The paradox is expressed a few paragraphs later. Hegel notes that the many Ones exist in a negative relation to one another in the form of repulsion and exclusion. To maintain the boundary or limit, there must be repulsion. Yet, insofar as these Ones are interdependent, they exist in a relation of attraction as well:

“But the *many* are each one what the other is, each of them is one or also one of the many; they are therefore one and the same. Or, when the repulsion is considered in itself then, as the negative behaviour of the many ones against each other, is just as essentially their *relation* to each other; and since those to which the One relates itself in its repelling are ones, in relating to them it relates to itself. Thus, repulsion is just as essentially *attraction*; and the excluding One or being-for-itself sublates itself. Qualitative determinancy, which in the One has reached its determinateness-in-and-for-itself, has thus passed over into determinacy *as sublated*, i.e., into being as *quantity*” (ibid., para 98, 155).

Attraction and repulsion are perhaps poorly chosen words, and should be understood not as forces, but as logical moments or dialectical structures. Insofar as the One can only define its identity or being-for-itself through distinction or the drawing of a boundary or limit, its repulsion of the Other is necessarily an attraction of the Other insofar as it is dependent on this Other to establish its identity. This would account for why Lacan claims that murder of the other premised on the imaginary is also murder of the moi, as the moi is dependent on this inverted and reflected other to constitute itself. This would also account for why there is often an uncanny resemblance between the One and the other to which the One stands in an antagonistic resemblance, like a mirror in which one does not recognize one’s own reflection. Thus, for example, in a disturbing discussion I had with a conservative today about the Enlightenment and religion, I was informed that there would be no morality until the one true religion was established throughout the world. This discussion, of course, revolved around affairs in the Middle East. What is uncanny about this remark is that this is the very thing his antagonist, the terrorist, says as well. Apart from the disturbing prospect that such an aim could only be accomplished through the annihilation of one’s opposition, I wonder whether he would cease to exist or experience a collapse of identity should he be successful in his endeavor. Would his imaginary “being-for-self” become unstable in the collapse of the boundary or the limit defining the distinction between self and other?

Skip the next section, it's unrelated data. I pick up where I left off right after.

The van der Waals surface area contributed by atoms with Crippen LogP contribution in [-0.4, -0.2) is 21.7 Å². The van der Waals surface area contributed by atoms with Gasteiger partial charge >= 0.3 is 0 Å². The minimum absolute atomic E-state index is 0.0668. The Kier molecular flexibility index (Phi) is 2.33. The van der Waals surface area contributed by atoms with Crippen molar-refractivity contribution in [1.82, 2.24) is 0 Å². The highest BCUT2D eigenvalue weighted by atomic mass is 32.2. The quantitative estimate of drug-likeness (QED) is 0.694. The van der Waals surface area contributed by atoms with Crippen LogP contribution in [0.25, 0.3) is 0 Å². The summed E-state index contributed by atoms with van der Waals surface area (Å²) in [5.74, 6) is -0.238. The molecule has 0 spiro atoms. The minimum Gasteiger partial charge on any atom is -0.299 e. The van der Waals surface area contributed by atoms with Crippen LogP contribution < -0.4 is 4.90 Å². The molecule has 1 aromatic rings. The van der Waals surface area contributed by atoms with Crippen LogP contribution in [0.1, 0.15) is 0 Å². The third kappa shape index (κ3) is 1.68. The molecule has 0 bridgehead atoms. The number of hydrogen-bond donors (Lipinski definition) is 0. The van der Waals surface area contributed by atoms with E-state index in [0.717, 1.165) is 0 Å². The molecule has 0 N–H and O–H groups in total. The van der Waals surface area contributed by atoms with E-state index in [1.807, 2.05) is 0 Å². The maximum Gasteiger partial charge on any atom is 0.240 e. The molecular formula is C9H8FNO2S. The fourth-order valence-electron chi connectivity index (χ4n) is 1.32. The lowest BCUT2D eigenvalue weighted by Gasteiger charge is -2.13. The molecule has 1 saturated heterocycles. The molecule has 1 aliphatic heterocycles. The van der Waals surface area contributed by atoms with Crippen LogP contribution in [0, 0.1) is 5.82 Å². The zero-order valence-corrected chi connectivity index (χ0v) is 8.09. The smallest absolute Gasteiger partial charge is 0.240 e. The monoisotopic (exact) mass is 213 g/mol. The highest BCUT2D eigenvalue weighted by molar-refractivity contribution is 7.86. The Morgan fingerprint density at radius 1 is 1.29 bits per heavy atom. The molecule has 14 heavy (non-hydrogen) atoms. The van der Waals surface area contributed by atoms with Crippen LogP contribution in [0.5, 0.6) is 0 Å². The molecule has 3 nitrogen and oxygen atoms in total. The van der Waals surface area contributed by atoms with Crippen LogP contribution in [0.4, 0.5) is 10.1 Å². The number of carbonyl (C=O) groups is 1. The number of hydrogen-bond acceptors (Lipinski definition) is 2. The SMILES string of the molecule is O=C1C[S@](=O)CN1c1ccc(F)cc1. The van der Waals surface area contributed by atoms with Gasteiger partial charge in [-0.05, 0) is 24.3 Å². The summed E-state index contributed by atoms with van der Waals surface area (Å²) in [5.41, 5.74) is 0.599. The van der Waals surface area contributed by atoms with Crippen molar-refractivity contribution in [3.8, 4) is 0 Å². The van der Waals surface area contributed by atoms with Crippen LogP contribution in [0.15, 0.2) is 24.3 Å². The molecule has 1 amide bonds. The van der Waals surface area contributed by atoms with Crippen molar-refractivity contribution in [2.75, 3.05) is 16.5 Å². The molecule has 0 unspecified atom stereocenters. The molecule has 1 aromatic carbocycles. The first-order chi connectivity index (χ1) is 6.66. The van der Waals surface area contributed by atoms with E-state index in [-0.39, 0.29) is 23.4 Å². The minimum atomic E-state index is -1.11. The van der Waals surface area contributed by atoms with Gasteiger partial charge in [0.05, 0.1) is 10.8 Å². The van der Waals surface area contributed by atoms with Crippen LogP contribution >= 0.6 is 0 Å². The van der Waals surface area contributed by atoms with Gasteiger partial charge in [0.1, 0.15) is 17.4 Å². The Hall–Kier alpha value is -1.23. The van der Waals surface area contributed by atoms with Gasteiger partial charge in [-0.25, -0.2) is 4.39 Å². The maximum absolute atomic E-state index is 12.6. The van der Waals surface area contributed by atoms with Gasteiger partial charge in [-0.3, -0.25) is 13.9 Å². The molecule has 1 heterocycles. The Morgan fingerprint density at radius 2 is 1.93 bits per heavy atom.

Here also I think we can discern why highly identified groups and individuals so often experience themselves as persecuted or as victims, even when holding a good deal of power relative to other groups. If the formation of being-for-self is intrinsically tied to repulsion, and if this repulsion always maintains a negative relation of attraction, the more those boundaries strive to define themselves the more they encounter the other against which they’re defined as rendering these boundaries precarious and unstable, as the task of becoming pure, abstract, being-for-self ties us ever tighter to this other against which we define ourselves. Hence Zizek’s observation that the closer the Nazis came to succeeding in eradicating the Jews, the more paranoid they became that there were Jews lurking behind every tree and the more they saw themselves as victims of a Jewish conspiracy. Similarly, haven’t we seen a similar logic in the Unitied States, where the more mainstream fundamentalist variants of Christianity have become, the more these groups experience themselves as persecuted and under assault? This paranoia of the ego or the imaginary could thus be seen as a desparate attempt to *maintain* the existence of the other, so as to maintain being-for-self.

If, then, this logic is to be avoided, it becomes necessary to conceive a form of community that is without One or where the One is not. Yet how do you form a community without a name? The Jews seemed to be on to something in prohibiting the naming of G-d, as this seems to absent or void the place of the One. Yet a plurality didn’t emerge from such a gesture.